Nashville Scene: Fright Night: Ghost Brothers of Darkland County Excels On Stage

By Stephen Trageser - Nashville Scene
Photos By Harry Sandler

It wasn’t exactly a dark and stormy night, but a chilly, rainy afternoon put me in just the right mood for Ghost Brothers of Darkland County, the musical thriller dreamed up by Stephen King and John Mellencamp and brought to life by music producer T Bone Burnett and director Susan Booth. From listening to the all-star album Burnett recorded of the piece, and my email correspondence with Ms. Booth for a preview in last week’s Scene, I concluded that one CD just wasn’t long enough. Though the album gets an A+ for the recording and the performances, it barely scrapes a D in telling the story; it took me three careful listens to get even a shaky grasp of the ending.

At close to two and a half hours, the stage production of Ghost Brothers is a vast improvement, giving cast and crew room to stretch out and set us straight. Without giving anything away, crucial plot points that were outlined in a rush on the album are revealed plainly on the stage, and in a much more comprehensible order. It’s not all wine and roses — despite skilled portrayals, some bits of dialog still feel contrived, from the younger characters in general, the women in particular, and the Mephistophelean character The Shape perhaps most unfortunately. Jake LaBotz’s portrayal is exquisitely nasty, even trumping Elvis Costello in the role, but we had the picture long before he had to grab his crotch or yell “booga-fuckin’-booga!”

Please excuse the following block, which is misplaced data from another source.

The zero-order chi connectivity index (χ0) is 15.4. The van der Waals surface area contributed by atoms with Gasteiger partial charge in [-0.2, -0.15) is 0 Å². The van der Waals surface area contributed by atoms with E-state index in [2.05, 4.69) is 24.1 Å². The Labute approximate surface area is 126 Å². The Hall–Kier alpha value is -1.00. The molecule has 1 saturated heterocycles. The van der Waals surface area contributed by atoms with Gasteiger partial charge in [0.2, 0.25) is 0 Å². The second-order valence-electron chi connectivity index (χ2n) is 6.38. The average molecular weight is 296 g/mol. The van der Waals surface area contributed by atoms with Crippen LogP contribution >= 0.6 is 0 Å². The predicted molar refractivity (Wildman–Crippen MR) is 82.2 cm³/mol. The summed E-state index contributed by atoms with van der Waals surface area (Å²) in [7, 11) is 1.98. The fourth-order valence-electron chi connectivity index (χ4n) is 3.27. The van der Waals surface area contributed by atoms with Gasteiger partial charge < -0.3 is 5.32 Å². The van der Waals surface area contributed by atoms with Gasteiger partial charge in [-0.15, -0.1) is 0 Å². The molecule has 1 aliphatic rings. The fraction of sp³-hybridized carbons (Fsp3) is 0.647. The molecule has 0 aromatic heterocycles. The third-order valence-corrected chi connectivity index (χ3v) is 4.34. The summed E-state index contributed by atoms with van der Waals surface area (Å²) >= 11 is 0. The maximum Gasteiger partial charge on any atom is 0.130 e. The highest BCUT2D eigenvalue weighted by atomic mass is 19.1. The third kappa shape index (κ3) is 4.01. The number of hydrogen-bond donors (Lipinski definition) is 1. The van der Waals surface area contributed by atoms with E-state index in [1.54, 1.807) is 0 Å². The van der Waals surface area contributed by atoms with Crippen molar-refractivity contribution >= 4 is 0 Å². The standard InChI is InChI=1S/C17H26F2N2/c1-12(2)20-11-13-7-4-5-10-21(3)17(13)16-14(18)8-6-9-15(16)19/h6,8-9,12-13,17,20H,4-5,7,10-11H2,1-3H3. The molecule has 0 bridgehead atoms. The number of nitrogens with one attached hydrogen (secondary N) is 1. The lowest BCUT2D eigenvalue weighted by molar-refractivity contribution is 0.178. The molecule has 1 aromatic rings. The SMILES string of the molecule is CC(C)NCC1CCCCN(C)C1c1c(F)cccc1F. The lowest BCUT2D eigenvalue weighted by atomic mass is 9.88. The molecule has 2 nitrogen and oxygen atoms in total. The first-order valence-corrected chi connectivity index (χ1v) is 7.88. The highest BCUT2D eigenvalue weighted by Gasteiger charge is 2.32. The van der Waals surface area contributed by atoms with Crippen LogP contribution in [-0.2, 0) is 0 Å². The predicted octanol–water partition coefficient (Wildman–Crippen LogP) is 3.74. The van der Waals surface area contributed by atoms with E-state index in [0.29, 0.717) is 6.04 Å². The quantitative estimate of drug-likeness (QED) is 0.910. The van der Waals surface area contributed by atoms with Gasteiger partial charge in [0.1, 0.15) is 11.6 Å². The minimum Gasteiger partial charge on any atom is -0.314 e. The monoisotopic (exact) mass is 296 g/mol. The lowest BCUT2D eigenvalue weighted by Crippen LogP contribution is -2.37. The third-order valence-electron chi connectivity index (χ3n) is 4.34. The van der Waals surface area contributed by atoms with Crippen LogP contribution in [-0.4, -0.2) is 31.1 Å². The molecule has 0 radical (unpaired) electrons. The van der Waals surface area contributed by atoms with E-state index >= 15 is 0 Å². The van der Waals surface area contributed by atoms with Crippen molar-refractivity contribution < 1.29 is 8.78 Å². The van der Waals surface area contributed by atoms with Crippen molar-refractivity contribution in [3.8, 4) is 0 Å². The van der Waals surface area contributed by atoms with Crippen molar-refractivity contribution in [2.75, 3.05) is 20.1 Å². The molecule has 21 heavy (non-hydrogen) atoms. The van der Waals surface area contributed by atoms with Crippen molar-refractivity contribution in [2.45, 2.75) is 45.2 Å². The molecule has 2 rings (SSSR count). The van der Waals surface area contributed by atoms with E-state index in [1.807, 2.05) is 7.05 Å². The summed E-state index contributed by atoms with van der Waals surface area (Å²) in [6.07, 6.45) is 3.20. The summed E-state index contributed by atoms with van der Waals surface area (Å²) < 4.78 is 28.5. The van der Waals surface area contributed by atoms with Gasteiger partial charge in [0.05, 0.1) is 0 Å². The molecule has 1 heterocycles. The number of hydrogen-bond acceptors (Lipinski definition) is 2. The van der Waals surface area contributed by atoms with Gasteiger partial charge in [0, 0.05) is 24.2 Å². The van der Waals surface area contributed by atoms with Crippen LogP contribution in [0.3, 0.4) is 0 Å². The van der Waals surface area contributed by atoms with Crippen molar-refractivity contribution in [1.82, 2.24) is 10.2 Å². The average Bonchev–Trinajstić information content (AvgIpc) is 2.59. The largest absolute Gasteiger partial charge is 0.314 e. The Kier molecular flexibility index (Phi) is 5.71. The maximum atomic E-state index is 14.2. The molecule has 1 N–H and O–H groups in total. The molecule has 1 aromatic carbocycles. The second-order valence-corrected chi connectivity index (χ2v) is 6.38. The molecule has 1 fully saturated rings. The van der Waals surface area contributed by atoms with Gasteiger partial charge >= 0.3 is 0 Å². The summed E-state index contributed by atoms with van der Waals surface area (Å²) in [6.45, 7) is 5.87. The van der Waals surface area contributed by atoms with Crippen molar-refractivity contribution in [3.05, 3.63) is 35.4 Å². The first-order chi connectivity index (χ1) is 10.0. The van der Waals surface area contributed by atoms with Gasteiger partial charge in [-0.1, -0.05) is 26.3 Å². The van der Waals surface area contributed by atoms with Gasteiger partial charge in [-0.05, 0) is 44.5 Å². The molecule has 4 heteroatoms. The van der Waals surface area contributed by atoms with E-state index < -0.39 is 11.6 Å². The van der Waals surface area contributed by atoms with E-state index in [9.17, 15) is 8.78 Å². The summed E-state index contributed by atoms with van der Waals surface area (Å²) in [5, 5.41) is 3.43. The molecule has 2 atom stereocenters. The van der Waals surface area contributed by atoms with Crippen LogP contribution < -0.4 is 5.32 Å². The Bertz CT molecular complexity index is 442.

Improved storytelling isn’t the only reason to catch the show live or hope for a cast recording soon: They may not have the name recognition of Kris Kristofferson, Neko Case, and the other vocalists who contributed to the album, but the touring cast have incredible voices, perfectly suited to the songs. Bruce Greenwood knows no one can match Kristofferson for world-weariness, so he plays up other facets of the character Joe McCandless’ personality that fit his voice. Joe’s wife, Monique, is one of the smaller roles in the play, but Tony-winning actress Emily Skinner’s powerful pipes answered any speculation about whether she should get two songs. In the first act closer “Tear This Cabin Down,” Eric Moore as cabin caretaker Dan Coker harnessed tongues of gospel fire and blew the roof off of The Mother Church. The band, who regularly tour with Mellencamp, were outstanding, and worth the price of admission on their own.

Ghost Brothers is not perfect, but after 13 years in the making, it’s as good as it can probably get. The clear presentation, which stops short of giving away too much, surges with electricity thanks to the stellar cast and live music. The secondary characters could be fleshed out a little more, and the dialog massaged, but there’s only so much time you can spend with them in a live production. King is one of my heroes, but not every word from his pen is gold. Besides, he still has a beef with Stanley Kubrick over The Shining (well-justified, I might add, though I disagree), arguably one of the best dramatizations of his works to date. This collaboration produced an excellent and engrossing trip, and I’m already getting goosebumps (the good kind) wondering what might come next.